- Security TWENTY
- Women in Security Awards
Alfresco security strife; by Ian Graham SVP and GM Video EMEA at Verint.
As another summer season finishes, it is a good time to reflect on the numerous outdoor events, and consider the potential risks they can bring for security teams, who will no doubt be preparing for next year’s calendar shortly. While spectators and fans may sit back and relax, for security professionals it’s a top priority to ensure an enjoyable and safe day out for all involved. To do this, they must plan for all eventualities ranging from overcrowding and fire hazards, to the more extreme.
When considering large events, business risk should also be factored in. The Proms, Glastonbury and Wimbledon are a few examples of prominent outdoor spectacles, which annually attract huge crowds and media attention. Given they are so high-profile, security scares of any scale can be damaging and should be prevented. After all, negative press coverage can lead to a potential loss of sponsorship, affecting ticket sales and a tarnished corporate reputation. So all things considered, what can security professionals do to minimise risk factors and ensure the smooth running of each and every alfresco occasion?
Proper preparation prevents poor performance
For businesses, it’s never too early to plan for next summer’s line up. First and foremost, a comprehensive risk assessment must be carried out, and for larger events, the use of the correct technologies is essential to allow security teams to act quickly and ensure public safety. Security officers must work alongside event organisers to map out potential threats and organise back office and front line employees. Underpinning the success of these tools must be a fully trained and confident body of staff, working as a unit alongside the technology tools available, that can respond, quickly to threats or anomalies on the day. A centralised system across the organisation will help manage proceedings and optimise the scheduling processes, especially useful for outdoor events where lots of staff will be needed for extra demands on the control teams and surveillance officers patrolling the perimeters, for example.
When planning large events where any number of things can go wrong, the devil is in the detail, and being able to ensure comprehensive security management from obvious issues to day – to- day activities is a huge advantage. For example, security officers might use cameras and analytics to check that fire exits aren’t blocked for long periods of time during deliveries of goods and equipment to the site.
For large outdoor public events it’s likely that multiple video cameras and sensors will be needed for consistent monitoring of the area and the people in it, noting any suspicious incidents, unattended items of luggage or trespassers. With this in mind, the security teams must aim to bring these disparate systems into one centralised platform. This will make it possible to monitor the entire site from a single location, so that operators can quickly look into any unusual or potentially threatening activity and act upon it instantaneously – ultimately making operations much more streamlined and relieving some of the stresses on the actual day!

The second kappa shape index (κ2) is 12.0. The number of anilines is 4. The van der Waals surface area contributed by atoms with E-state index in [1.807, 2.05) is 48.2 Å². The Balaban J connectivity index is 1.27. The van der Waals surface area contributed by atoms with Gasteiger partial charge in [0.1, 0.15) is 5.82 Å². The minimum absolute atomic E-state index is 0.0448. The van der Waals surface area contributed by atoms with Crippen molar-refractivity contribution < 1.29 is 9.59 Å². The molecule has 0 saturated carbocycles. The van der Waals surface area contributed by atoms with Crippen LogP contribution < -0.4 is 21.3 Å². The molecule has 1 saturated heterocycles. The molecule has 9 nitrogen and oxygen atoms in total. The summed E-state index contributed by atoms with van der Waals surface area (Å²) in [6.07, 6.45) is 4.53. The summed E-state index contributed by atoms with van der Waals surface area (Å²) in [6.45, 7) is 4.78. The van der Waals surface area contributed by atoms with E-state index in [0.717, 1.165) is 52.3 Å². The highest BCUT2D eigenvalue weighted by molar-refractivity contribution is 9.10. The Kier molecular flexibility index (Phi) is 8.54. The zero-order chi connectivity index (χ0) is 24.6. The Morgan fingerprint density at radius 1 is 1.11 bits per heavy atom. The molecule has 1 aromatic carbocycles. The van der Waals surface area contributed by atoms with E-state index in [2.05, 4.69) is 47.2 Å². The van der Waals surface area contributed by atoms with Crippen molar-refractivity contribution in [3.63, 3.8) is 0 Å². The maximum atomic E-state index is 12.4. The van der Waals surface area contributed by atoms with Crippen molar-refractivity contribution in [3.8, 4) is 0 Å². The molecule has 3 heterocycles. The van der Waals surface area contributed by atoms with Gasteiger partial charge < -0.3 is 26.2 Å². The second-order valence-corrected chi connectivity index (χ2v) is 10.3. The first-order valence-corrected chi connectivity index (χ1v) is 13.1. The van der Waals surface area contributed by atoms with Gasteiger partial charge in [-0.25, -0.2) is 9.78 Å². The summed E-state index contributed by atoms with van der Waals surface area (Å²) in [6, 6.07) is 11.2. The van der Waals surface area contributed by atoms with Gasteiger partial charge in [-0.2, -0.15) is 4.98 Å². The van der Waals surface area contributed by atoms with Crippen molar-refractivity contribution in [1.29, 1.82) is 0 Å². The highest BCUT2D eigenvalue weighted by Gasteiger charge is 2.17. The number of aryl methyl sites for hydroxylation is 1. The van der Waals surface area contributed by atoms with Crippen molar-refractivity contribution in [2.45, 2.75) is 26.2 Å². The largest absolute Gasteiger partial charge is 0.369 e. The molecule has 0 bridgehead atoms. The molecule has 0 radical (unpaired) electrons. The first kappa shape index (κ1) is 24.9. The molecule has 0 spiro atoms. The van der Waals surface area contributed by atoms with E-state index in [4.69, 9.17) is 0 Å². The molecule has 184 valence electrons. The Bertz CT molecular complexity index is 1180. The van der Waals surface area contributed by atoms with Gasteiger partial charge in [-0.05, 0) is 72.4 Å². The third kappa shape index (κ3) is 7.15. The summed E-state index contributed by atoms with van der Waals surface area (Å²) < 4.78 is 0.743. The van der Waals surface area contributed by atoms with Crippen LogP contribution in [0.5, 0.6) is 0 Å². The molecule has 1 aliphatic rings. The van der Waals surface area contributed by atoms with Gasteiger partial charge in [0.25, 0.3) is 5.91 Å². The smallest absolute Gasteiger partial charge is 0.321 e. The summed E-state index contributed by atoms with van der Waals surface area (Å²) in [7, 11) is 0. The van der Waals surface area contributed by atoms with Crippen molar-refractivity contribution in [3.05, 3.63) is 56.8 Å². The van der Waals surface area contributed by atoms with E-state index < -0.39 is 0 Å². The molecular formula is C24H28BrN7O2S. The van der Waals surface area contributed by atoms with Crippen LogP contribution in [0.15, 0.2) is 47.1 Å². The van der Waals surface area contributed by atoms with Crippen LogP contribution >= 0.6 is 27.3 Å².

The ability to run virtual scenarios is a great practical exercise to prepare security professionals for the possibility of overcrowding and terrorism threats. Fire drills and tests can be simulated through the system on a regular basis. With a connected and synchronised dashboard in place, security teams may find features such as 3D mapping functions of significant use. This allows operators to focus on multiple locations in a geographic region simultaneously, interact with different sites through chat, and take control, alerting people if necessary. This may mean evacuating several tiers of seating or the entire area depending on the scale and location of the problem. Learning how to clear an area quickly is critical and it needs to be practiced regularly to ensure best practice is adhered to, especially useful for the smooth running of large scale events.
It naturally follows that popular outdoor events will lead to large crowds gathering in one congested area. Crowd management is a key hazard to prepare for from the very beginning! The right technology at your disposal will ensure enhanced awareness and the ability to respond quickly and accurately to overcrowding alerts, and having a flexible user interface with multiple screens would be useful for this. Security professionals should programme technology to impede criminals, with the ability to detect unusual activity or behaviour and notify the relevant operator. For instance, setting specific algorithms for CCTV cameras such as signalling an alarm if an individual is hanging around a certain area for too long or being able to analyse and identify unusual or unexpected car registration plates in car parks can all help detect threatening incidents before they even happen.
Technology is critical to enhancing security in all walks of life, especially when co-ordinating large outdoor events with the eyes of the world upon you. Without cameras, detectors and alarms, security professionals would be unable to identify threats and respond appropriately. These alfresco events could well be a target for crime and terrorism alongside all other expected risk, and it is essential to have a complete view of the operation and the local area at all times. For security teams, enhancing situational awareness should be an ongoing priority and can frankly never be planned for enough. Whilst the threat can never absolutely be stamped out, making procedures as watertight as possible should be a key priority for security teams to protect public and business interest. As organisations gear up for 2014’s summer events, security should be high on their agenda and getting ready early and reviewing the technology available to them should happen without delay.